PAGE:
Mao took a sharp breath of dread, hurt by the words and Yuna's harshness. Even so, Yuna did nothing. With a dead glare and the same hostility, she turned back around without any hint of remorse.

"The chances are too low, Mao," Yuna grumbled. "just give it up. Then it won't hurt so bad when you find the truth."



Mao's hurt expression was all Yuna could think of, now. The immense guilt was not residing, and it was still worsening. It had already grown so much that it made her come back to Mao, just in an attempt to fix things. Now that she was here, though, things took a change.

Yuna wanted to remain silent forever, just so she wouldn't have to bring this up again. However, Mao was waiting for an explanation. Yuna lost Kita, and Mao had been gone for too long. In that time of losing both her sisterly friends, she felt as if she were alone in the world, with not even her real brother doing much to break her depression. Now she had the chance to get someone back, and silence would not be the cure they needed.

Yuna sighed. "Mao, I'm so sorry for what I said, really. I...I don't even know..."

"I'll forgive you, of course I will," Mao insisted. "But you need to come clean. Why would you say that? Why were you so willing to abandon her?"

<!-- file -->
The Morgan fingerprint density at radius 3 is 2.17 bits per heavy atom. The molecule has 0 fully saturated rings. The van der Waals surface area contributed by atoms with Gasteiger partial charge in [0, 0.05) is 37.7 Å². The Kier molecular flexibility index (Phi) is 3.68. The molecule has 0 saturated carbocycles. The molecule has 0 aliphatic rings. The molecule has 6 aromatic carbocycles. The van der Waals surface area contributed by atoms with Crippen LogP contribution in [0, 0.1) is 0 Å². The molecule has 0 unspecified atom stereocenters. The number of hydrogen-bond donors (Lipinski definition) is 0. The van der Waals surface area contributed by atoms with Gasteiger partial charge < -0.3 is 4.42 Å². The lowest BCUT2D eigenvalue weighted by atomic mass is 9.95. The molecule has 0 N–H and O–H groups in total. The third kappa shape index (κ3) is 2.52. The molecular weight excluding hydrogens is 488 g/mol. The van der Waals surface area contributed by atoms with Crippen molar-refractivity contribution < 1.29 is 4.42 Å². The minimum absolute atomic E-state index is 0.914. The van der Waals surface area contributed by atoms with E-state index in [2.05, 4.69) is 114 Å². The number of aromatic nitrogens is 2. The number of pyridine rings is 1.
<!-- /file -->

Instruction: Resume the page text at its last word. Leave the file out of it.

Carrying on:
"I wasn't, really," Yuna explained. "I..."

Mao tried to smile, though it was strained. "I won't get mad, this time."

Yuna cleared her throat before continuing. "I think I know why...It's just that I've seen people disappear before. Also people close to me. Their chances of being alive were, like Kita now, so low that one would easily assume the worst at first glance. But still, I held so much hope for them. Only to learn the truth later. And when I did, that was the worst pain I ever felt. So I guess it's because..." She sighed again. "Mao, the longer you hold onto hope, the stronger it gets. If things get worse, then the strength backfires and is used against you. It doesn't kill you, it just hurts like hell. I didn't want either of us to experience that."